Thus far the developments were normal, and advanced civilization. But Rome still retained the barbaric element of slavery in her bosom, and had conquered more barbaric nations than she had assimilated. These nations she at first governed as tributary states, with their own constitutions and national chiefs; afterwards as Roman provinces, by her own proconsuls and prefects. When the emperors threw open the gates of the city to the provincials, and conceded them the rights and privileges of Roman citizens, they introduced not only a foreign element into the state, destitute of Roman patriotism, but the barbaric and despotic elements retained by the conquered nations as yet only partially assimilated. These elements became germs of anti-republican developments, rather of corruptions, and prepared the downfall of the empire. Doubtless these corruptions might have been arrested, and would have been, if Roman patriotism had survived the changes effected in the Roman population by the concession of Roman citizenship to provincials; but it did not, and they were favored as time went on by the emperors themselves, and more especially by Dioclesian, a real barbarian, who hated Rome, and by Constantine, surnamed the Great, a real despot, who converted the empire from a republican to a despotic empire. Rome fell from the force of barbarism developed from within, far more than from the force of the barbarians hovering on her frontiers and invading her provinces.
The law of all possible developments is in the providential or congenital constitution; but these possible developments are many and various, and the reason and free-will of the nation as well as of individuals are operative in determining which of them shall be adopted. The nation, under the direction of wise and able statesmen, who understood their age and country, who knew how to discern between normal developments and barbaric corruptions, placed at the head of affairs in season, might have saved Rome from her fate, eliminated the barbaric and assimilated the foreign elements, and preserved Rome as a Christian and republican empire to this day, and saved the civilized world from the ten centuries of barbarism which followed her conquest by the barbarians of the North. But it rarely happens that the real statesmen of a nation are placed at the head of affairs.
Rome did not fall in consequence of the strength of her external enemies, nor through the corruption of private morals and manners, which was never greater than under the first Triumvirate, She fell from the want of true statesmanship in her public men, and patriotism in her people. Private virtues and private vices are of the last consequence to individuals, both here and hereafter; but private virtues never saved, private vices never ruined a nation. Edward the Confessor was a saint, and yet he prepared the way for the Norman conquest of England; and France owes infinitely less to St. Louis than to Louis XI., Richelieu, and Napoleon, who, though no saints, were statesmen. What is specially needed in statesmen is public spirit, intelligence, foresight, broad views, manly feelings, wisdom, energy, resolution; and when statesmen with these qualities are placed at the head of affairs, the state, if not already lost, can, however far gone it may be, be recovered, restored, reinvigorated, advanced, and private vice and corruption disappear in the splendor of public virtue. Providence is always present in the affairs of nations, but not to work miracles to counteract the natural effects of the ignorance, ineptness, short-sightedness, narrow views, public stupidity, and imbecility of rulers, because they are irreproachable and saintly in their private characters and relations, as was Henry VI. of England, or, in some respects, Louis XVI. of France. Providence is God intervening through the laws he by his creative act gives to creatures, not their suspension or abrogation. It was the corruption of the statesmen, in substituting the barbaric element for the proper Roman, to which no one contributed more than Constantine, the first Christian emperor, that was the real cause of the downfall of Rome, and the centuries of barbarism that followed, relieved only by the superhuman zeal and charity of the church to save souls and restore civilization.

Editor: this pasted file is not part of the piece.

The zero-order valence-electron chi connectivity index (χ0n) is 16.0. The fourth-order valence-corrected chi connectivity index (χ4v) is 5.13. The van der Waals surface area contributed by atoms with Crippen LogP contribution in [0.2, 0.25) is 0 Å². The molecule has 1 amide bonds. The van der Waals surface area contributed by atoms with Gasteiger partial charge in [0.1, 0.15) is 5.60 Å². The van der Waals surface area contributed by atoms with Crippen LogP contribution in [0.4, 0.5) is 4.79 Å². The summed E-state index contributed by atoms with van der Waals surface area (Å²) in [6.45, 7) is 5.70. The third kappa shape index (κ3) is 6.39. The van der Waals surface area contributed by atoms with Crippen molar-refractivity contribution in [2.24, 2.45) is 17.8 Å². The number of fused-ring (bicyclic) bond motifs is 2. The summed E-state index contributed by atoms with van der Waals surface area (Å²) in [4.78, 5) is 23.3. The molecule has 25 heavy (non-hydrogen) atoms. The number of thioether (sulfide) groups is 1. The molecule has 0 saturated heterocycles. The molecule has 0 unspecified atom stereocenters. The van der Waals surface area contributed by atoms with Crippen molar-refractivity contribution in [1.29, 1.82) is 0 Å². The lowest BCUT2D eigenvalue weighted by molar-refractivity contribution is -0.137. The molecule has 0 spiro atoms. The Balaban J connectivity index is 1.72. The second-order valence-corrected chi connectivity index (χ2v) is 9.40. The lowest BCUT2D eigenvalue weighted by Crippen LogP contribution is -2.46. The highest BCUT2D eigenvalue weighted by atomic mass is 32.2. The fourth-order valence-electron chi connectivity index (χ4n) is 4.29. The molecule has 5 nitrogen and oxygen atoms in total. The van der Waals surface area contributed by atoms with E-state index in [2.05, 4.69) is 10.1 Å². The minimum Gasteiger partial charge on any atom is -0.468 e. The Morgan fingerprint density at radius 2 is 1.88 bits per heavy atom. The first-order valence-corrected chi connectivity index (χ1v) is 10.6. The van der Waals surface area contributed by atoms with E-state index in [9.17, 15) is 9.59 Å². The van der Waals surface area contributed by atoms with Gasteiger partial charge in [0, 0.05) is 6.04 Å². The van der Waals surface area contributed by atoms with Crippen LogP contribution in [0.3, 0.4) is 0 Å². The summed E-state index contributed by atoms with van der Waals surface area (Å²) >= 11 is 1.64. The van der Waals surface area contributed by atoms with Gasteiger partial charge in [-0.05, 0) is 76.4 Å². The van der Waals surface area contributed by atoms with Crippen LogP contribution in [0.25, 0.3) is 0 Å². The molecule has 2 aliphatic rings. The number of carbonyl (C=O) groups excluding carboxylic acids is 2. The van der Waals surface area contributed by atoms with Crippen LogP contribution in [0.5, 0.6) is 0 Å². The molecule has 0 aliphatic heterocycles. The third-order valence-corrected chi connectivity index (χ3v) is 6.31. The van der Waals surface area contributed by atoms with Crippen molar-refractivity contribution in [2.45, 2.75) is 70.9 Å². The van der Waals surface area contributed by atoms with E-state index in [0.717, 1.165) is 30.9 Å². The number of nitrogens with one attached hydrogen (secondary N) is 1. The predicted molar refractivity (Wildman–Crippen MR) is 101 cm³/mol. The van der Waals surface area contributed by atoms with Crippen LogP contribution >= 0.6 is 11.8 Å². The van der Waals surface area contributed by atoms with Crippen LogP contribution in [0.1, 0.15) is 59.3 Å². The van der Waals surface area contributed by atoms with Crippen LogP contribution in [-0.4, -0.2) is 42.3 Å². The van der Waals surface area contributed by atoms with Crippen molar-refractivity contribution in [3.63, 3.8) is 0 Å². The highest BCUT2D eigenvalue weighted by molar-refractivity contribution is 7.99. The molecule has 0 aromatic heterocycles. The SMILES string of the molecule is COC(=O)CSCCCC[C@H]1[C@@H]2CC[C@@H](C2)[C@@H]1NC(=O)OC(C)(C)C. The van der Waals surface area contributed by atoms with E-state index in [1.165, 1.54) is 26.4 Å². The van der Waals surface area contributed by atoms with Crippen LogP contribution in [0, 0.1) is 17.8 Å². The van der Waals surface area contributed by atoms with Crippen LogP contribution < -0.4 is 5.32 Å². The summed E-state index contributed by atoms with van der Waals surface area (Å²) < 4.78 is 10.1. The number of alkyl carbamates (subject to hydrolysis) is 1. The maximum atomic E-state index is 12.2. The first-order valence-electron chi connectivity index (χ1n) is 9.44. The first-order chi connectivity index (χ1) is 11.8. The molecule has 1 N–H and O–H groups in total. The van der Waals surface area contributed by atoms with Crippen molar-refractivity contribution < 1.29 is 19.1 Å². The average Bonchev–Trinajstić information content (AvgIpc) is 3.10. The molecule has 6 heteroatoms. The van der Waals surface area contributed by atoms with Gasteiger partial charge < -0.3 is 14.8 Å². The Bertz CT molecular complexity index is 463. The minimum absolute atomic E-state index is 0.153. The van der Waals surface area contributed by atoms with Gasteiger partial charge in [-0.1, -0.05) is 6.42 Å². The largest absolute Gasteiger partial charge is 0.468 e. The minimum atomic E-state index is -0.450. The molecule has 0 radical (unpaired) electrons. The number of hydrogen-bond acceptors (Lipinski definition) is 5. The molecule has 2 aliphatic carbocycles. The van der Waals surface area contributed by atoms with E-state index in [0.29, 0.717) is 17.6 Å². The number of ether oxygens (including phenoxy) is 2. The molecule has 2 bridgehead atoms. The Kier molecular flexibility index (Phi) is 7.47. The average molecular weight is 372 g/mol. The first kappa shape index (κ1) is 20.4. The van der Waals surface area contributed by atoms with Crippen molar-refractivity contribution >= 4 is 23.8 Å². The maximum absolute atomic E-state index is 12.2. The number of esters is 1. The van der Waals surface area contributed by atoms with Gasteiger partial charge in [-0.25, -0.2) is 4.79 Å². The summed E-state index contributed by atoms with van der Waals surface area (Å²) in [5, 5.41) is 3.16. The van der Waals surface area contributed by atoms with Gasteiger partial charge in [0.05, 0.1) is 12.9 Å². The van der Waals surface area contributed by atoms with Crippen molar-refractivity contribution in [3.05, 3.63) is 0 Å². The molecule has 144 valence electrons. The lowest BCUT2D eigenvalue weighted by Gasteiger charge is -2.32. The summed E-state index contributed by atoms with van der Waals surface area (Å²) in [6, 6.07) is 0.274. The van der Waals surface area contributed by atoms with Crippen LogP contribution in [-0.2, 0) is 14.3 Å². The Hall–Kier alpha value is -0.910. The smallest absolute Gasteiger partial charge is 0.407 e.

But in the constitution of the government, as distinguished from the state, the nation is freer and more truly sovereign. The constitution of the state is that which gives to the people of a given territory political existence, unity, and individuality, and renders it capable of political action. It creates political or national solidarity, in imitation of the solidarity of the race, in which it has its root. It is the providential charter of national existence, and that which gives to each nation its peculiar character, and distinguishes it from every other nation. The constitution of government is the constitution by the sovereign authority of the nation of an agency or ministry for the management of its affairs, and the letter of instructions according to which the agent or minister is to act and conduct the matters intrusted to him. The distinction which the English make between the sovereign and the ministry is analogous to that between the state and the government, only they understand by the sovereign the king or queen, and by the ministry the executive, excluding, or not decidedly including, the legislature and the judiciary. The sovereign is the people as the state or body politic, and as the king holds from God only through the people, he is not properly sovereign, and is to be ranked with the ministry or government. Yet when the state delegates the full or chief governing power to the king, and makes him its sole or principal representative, he may, with sufficient accuracy for ordinary purposes, be called sovereign. Then, understanding by the ministry or government the legislative and judicial, as well as the executive functions, whether united in one or separated into distinct and mutually independent departments, the English distinction will express accurately enough, except for strictly scientific purposes, the distinction between the state and the government.